Parsifal Revisited

I based my approach to Parsifal largely in three factors that impelled me to consider how best to stage that ever-special work after so many years' practical experience of the theatre, with all their highs and lows, and how, after treading the path of error and suffering, I could present it in a form relevant to the present day. The first factor was Richard Wagner's oft-cited allusion to the invisible theatre, which Cosima recorded in her diary on 23 September 1878. The full quotation expresses more, I feel, than any elaborate commentary: How I hate the thought of all those costumes and all that make-up! When I think that these characters will have to be dressed up like Kundry, I 'm immediately put in mind of those frightful artists' parties, and having created the invisible orchestra I'd now like to invent the invisible theatre!(Concluding his reflections on a humorous note, as Cosima put it, he promptly added: And the inaudible orchestra.)

The other two factors that interest me are Wagner's description of Parsifal as a Bühnenweihfestspiel [stage dedication festival-play] and as a Weltabschiedswerk [world-farewell-work]. Both these terms have long been vitiated by ridiculous clichés and deliberate misunderstandings. They do, however, possess a long tradition, because Cosima's diaries make it very clear that she herself construed Parsifal as only quasi-religious from the first, twisting it almost into Catholicism and conceiving of it as a substitute religion. Hans von Wolzogen, editor of the Bayreuther Blätter, also helped to foster this idea. Although Wagner was in general very pleased with an essay of his entitled Bühnenweihfestspiel, he was quick to comment that Wolzogen was going too far when he characterized Parsifal as a portrayal of Christ: I did not have the Saviour in mind at all .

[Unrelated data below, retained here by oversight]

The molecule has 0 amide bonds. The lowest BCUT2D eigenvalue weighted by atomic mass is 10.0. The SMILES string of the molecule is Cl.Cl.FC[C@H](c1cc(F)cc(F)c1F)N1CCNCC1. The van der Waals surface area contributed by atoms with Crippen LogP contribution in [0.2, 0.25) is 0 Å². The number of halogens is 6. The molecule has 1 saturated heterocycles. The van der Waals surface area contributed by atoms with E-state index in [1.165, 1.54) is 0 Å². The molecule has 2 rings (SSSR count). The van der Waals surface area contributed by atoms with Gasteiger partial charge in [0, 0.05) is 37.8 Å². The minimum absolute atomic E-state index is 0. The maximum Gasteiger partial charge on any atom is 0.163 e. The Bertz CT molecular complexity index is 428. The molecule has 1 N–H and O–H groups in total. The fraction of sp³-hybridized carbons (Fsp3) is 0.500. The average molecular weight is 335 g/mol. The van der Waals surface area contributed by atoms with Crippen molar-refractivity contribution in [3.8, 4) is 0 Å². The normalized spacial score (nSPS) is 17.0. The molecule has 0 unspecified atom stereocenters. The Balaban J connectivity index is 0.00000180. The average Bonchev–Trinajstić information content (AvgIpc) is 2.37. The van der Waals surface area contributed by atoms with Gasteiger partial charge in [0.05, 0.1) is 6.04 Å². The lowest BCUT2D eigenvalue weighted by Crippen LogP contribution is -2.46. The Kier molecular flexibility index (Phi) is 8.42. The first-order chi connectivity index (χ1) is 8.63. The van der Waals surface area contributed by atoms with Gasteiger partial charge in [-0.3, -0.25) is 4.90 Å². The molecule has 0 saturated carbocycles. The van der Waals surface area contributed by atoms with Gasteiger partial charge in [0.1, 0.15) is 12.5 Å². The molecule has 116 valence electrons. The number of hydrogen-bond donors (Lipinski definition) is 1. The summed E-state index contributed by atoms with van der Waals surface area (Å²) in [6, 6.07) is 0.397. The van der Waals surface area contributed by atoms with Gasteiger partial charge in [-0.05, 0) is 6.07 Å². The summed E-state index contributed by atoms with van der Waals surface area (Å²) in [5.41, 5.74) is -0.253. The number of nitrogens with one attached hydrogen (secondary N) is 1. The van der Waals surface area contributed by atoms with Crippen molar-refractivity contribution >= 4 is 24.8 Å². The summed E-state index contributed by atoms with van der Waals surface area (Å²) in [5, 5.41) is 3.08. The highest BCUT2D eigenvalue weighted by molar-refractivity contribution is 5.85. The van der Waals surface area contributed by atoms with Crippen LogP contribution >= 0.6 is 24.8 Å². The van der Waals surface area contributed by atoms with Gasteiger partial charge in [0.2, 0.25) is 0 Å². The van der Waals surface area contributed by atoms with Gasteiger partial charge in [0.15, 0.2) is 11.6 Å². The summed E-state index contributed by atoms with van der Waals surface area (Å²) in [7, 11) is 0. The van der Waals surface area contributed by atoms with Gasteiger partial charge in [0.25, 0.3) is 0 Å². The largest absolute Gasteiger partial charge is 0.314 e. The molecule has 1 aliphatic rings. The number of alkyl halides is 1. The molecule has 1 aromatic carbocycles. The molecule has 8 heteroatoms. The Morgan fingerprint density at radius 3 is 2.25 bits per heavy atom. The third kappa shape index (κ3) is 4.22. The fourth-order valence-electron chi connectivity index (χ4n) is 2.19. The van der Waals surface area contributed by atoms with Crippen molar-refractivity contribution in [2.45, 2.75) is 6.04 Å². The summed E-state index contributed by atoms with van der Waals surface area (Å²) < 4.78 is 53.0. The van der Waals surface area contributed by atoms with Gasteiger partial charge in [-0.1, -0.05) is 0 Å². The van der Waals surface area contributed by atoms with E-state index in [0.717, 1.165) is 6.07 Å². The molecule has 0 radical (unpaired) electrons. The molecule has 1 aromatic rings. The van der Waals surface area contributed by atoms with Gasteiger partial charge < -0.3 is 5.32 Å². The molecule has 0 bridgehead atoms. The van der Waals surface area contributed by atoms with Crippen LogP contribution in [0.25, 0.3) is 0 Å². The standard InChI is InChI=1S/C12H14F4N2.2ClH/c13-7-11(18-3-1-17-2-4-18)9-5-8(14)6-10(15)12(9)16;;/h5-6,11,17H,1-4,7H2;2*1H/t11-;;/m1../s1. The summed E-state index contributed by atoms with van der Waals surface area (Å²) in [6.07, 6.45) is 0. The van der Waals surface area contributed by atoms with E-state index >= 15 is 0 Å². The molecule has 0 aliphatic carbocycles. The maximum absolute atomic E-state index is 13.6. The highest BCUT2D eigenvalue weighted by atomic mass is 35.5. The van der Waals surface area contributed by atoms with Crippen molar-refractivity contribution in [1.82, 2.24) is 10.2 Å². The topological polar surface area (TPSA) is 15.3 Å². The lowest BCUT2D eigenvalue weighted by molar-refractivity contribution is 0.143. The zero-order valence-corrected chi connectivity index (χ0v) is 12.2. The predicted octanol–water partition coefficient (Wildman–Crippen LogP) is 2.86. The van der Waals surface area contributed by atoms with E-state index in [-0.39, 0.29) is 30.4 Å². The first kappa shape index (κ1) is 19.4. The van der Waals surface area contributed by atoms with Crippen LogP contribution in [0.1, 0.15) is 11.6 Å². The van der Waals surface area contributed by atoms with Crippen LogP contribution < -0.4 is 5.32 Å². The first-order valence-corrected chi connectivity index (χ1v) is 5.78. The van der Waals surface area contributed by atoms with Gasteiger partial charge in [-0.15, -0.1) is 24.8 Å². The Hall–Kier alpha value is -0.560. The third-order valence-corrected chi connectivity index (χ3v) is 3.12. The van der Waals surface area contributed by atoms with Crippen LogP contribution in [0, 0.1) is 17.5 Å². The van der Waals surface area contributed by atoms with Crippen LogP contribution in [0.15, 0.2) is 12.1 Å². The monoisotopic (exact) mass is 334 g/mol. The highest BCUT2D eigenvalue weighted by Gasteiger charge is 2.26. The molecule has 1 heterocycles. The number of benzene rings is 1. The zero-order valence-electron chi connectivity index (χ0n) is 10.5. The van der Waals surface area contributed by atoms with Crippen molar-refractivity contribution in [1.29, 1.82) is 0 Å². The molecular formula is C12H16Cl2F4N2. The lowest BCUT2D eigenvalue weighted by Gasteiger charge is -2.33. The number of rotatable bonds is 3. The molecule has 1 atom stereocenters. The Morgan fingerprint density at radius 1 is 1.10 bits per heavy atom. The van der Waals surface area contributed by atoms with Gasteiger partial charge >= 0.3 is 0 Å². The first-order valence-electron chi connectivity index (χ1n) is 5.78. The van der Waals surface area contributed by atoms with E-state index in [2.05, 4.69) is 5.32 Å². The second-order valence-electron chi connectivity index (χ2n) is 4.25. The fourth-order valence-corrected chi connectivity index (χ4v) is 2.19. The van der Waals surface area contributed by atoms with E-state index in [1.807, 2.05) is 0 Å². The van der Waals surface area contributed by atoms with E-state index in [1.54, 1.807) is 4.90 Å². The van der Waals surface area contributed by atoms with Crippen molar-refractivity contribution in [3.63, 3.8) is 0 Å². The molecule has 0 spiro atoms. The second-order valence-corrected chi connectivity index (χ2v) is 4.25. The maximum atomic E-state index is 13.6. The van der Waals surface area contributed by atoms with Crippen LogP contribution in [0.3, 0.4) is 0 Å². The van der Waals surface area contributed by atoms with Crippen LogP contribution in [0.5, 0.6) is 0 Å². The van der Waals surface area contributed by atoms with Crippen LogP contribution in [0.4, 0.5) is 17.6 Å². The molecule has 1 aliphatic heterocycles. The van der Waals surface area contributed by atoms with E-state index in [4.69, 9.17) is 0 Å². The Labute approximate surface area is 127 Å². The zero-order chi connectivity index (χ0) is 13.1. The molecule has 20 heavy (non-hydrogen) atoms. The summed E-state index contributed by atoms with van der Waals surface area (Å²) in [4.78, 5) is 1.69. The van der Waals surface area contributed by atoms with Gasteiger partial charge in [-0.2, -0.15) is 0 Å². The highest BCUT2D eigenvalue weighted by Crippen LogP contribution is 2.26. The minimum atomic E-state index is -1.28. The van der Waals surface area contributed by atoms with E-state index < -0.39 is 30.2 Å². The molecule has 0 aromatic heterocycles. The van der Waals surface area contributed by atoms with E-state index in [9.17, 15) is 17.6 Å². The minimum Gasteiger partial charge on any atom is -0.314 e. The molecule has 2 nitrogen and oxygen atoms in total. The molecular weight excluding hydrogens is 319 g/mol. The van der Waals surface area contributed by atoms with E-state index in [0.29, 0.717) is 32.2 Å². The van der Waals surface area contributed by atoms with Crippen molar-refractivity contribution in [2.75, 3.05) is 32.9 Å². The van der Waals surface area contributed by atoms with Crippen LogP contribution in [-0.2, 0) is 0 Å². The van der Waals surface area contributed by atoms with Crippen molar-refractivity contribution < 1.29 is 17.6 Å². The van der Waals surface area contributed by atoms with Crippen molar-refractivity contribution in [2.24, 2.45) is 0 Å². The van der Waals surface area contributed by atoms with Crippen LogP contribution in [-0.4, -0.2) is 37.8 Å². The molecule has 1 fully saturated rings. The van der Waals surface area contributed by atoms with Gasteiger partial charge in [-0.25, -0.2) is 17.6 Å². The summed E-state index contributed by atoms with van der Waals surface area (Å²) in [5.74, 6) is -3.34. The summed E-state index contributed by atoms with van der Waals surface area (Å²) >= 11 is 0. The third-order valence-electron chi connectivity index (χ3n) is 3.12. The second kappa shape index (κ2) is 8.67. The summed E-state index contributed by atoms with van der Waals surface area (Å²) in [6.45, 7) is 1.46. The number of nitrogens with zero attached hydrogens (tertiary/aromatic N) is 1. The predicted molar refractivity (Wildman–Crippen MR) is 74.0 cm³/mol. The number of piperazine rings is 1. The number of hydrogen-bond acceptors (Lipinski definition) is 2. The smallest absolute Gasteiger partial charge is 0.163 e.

As  for Weltabschiedswerk, Wagner employed that striking word formation in his last letter to Ludwig II dated 10 January 1883. He went even further in the same letter, calling Parsifal a Lebens-Abschieds-Werk [life-farewell-work]. In a positively mystifying way, the latter expression became associated with his death a good month later, and the fateful transfiguration of Parsifal began. Although Wagner did not intend to write any more works for the theatre, he was planning far ahead: he hoped to mount Festspielhaus productions of all his earlier works from Der Fliegende Hollãnder onwards, partly revise them, and write some plays and one-movement symphonies. The sense in which he meant a farewell to the world is clearly and precisely explained in Das Bühnenweihfestspiel in Bayreuth 1882, a piece to which he referred in his aforesaid letter to the king, and which interprets both Bühnenweihfestspiel and Weltabschieds with no transcendental obfuscation whatsoever...

Parsifal in Time and Space

Here, time becomes space. One of Wagner's most often quoted statements, enigmatic, baffling. In what space, what time, is Parsifal set? In the northern mountains of Gothic Spain, in the chivalric Middle Ages, in Arab Spain? Yes, if we interpret the letter, not the spirit, of the information Wagner gives. Parsifal's space is an imaginary space, the time in which Parsifal takes place is an imaginary time. As soon as space appears, past and future time become the present. Light creates space, changing light is changing time.